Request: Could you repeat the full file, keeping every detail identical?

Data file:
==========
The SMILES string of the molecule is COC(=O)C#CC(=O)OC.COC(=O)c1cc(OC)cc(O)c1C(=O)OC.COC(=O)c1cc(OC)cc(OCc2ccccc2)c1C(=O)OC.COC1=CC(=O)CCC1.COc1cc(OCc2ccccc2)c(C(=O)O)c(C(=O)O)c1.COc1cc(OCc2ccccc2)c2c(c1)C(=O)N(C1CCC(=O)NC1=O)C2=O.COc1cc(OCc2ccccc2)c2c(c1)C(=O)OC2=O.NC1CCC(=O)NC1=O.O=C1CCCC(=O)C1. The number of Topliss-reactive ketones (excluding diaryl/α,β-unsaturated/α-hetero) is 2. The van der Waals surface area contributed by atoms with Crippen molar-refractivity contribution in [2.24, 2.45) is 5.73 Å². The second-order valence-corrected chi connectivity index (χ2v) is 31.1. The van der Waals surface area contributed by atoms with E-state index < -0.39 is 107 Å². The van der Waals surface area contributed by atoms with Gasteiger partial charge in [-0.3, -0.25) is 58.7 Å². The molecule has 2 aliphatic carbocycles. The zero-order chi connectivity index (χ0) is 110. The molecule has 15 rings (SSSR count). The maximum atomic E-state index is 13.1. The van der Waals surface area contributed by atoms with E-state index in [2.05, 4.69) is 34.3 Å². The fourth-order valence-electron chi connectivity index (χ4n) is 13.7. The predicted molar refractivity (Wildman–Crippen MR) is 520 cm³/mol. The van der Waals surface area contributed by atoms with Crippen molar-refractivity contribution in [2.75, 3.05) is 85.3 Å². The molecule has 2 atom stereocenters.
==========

The SMILES string of the molecule is COC(=O)C#CC(=O)OC.COC(=O)c1cc(OC)cc(O)c1C(=O)OC.COC(=O)c1cc(OC)cc(OCc2ccccc2)c1C(=O)OC.COC1=CC(=O)CCC1.COc1cc(OCc2ccccc2)c(C(=O)O)c(C(=O)O)c1.COc1cc(OCc2ccccc2)c2c(c1)C(=O)N(C1CCC(=O)NC1=O)C2=O.COc1cc(OCc2ccccc2)c2c(c1)C(=O)OC2=O.NC1CCC(=O)NC1=O.O=C1CCCC(=O)C1. The number of Topliss-reactive ketones (excluding diaryl/α,β-unsaturated/α-hetero) is 2. The van der Waals surface area contributed by atoms with Crippen molar-refractivity contribution in [2.24, 2.45) is 5.73 Å². The second-order valence-corrected chi connectivity index (χ2v) is 31.1. The van der Waals surface area contributed by atoms with E-state index < -0.39 is 107 Å². The van der Waals surface area contributed by atoms with Gasteiger partial charge in [-0.3, -0.25) is 58.7 Å². The molecule has 2 aliphatic carbocycles. The zero-order chi connectivity index (χ0) is 110. The molecule has 15 rings (SSSR count). The maximum atomic E-state index is 13.1. The van der Waals surface area contributed by atoms with E-state index in [2.05, 4.69) is 34.3 Å². The fourth-order valence-electron chi connectivity index (χ4n) is 13.7. The predicted molar refractivity (Wildman–Crippen MR) is 520 cm³/mol. The van der Waals surface area contributed by atoms with Crippen molar-refractivity contribution in [2.75, 3.05) is 85.3 Å². The molecule has 2 atom stereocenters.